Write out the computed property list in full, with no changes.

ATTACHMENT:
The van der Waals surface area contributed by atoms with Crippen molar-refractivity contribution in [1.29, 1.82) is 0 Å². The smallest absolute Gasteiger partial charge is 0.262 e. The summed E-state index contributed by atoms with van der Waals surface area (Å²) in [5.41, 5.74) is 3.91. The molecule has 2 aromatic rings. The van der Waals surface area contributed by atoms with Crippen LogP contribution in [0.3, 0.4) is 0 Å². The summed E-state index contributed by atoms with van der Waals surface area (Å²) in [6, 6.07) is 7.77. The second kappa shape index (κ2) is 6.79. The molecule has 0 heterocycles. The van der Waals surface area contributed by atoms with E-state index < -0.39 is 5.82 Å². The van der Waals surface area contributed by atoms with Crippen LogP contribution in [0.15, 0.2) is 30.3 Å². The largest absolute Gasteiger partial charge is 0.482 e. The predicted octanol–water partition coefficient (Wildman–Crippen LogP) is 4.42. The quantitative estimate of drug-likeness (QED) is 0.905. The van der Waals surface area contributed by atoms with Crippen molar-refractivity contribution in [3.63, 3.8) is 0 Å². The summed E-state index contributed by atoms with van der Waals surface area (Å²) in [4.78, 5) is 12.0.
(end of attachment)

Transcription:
The van der Waals surface area contributed by atoms with Crippen molar-refractivity contribution in [1.29, 1.82) is 0 Å². The smallest absolute Gasteiger partial charge is 0.262 e. The summed E-state index contributed by atoms with van der Waals surface area (Å²) in [5.41, 5.74) is 3.91. The molecule has 2 aromatic rings. The van der Waals surface area contributed by atoms with Crippen LogP contribution in [0.3, 0.4) is 0 Å². The summed E-state index contributed by atoms with van der Waals surface area (Å²) in [6, 6.07) is 7.77. The second kappa shape index (κ2) is 6.79. The molecule has 0 heterocycles. The van der Waals surface area contributed by atoms with E-state index < -0.39 is 5.82 Å². The van der Waals surface area contributed by atoms with Crippen LogP contribution in [0.15, 0.2) is 30.3 Å². The largest absolute Gasteiger partial charge is 0.482 e. The predicted octanol–water partition coefficient (Wildman–Crippen LogP) is 4.42. The quantitative estimate of drug-likeness (QED) is 0.905. The van der Waals surface area contributed by atoms with Crippen molar-refractivity contribution in [3.63, 3.8) is 0 Å². The summed E-state index contributed by atoms with van der Waals surface area (Å²) in [4.78, 5) is 12.0.